People need aligned processes and equipment expertise to be effective

Understanding a data center operator’s approach to getting the best from their people is the real key to getting a sense of everything else that goes on within the data center. Engaged and motivated employees, with defined responsibilities, make a tangible difference by delivering better results which can be measured in the resilience and performance of the site itself.

You’ll want to assess the depth of the operator’s maintenance strategy and their corresponding approach to training programs. Data center operators not only need to foster and care for the employees’ well-being; they also need to ensure that the staff is up to speed on the latest approaches and best practices for maintenance at their site. Ask: what aspects of maintenance do they manage inhouse vs. outsourcing?

At Equinix, our employees leverage a comprehensive in-house learning system for training and refresher classes in conjunction with live subject matter expert training and collaboration sessions and site-level drills for various scenarios.

We believe that by educating site engineers on how to perform their own maintenance activities, our teams will be more engaged and invested in delivering a high-quality outcome. On-site employees have a front-row seat to the interplay between facility systems and therefore the ability to identify, anticipate and intervene when symptoms arise. Our vendors perform complex and critical maintenance tasks but work in consultation with our in-house staff. This leads to a greater understanding of the facility, while building knowledge and expertise of the systems.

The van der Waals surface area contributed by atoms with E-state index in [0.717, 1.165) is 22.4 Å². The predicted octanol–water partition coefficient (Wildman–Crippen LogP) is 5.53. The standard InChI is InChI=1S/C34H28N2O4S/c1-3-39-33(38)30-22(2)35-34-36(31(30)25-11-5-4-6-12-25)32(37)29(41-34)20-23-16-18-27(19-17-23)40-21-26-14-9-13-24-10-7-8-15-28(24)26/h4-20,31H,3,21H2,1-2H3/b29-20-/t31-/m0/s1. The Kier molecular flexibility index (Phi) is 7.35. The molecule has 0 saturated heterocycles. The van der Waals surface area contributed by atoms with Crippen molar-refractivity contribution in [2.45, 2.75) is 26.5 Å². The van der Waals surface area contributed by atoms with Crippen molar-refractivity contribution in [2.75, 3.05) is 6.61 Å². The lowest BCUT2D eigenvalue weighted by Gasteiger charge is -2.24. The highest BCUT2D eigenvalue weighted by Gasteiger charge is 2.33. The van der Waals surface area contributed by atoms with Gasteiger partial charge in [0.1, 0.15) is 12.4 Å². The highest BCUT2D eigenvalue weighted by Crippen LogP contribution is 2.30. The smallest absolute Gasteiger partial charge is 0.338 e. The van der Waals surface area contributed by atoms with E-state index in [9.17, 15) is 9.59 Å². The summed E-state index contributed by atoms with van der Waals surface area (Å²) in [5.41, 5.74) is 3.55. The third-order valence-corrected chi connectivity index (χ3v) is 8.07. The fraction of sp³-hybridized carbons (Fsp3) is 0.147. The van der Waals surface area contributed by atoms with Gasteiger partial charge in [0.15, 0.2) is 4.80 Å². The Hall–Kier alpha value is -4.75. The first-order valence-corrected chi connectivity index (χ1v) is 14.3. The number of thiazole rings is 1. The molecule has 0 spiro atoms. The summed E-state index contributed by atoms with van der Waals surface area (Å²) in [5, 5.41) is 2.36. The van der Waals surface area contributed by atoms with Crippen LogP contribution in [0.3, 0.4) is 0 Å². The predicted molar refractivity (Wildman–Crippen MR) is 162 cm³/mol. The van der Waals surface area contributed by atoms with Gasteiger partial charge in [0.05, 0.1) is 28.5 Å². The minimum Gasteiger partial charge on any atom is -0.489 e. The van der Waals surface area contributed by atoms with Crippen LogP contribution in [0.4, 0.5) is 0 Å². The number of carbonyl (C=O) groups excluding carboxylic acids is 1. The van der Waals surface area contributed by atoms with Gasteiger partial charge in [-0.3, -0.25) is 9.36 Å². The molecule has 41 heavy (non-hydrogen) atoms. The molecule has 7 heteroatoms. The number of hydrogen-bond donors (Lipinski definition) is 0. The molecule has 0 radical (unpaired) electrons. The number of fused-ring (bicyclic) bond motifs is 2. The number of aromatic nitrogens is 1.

Processes are tailored to equipment, delivered by qualified people

Determining the effectiveness and adherence to the process is the most difficult aspect of maintenance to assess. Everyone has a process–is it any good?

You’ll want to assess the depth of the operator’s maintenance strategy and their corresponding approach to training programs."

Just like with your car, there is a prescribed maintenance schedule for data center equipment. As consumers, we tend to rely on a manufacturer’s advice (change your oil every 5,000 miles) and outsource maintenance to a mechanic. But for businesses operating fleets of vehicles, maintenance plans and schedules are an actively managed, critical part of complex operations. It’s no different with data centers.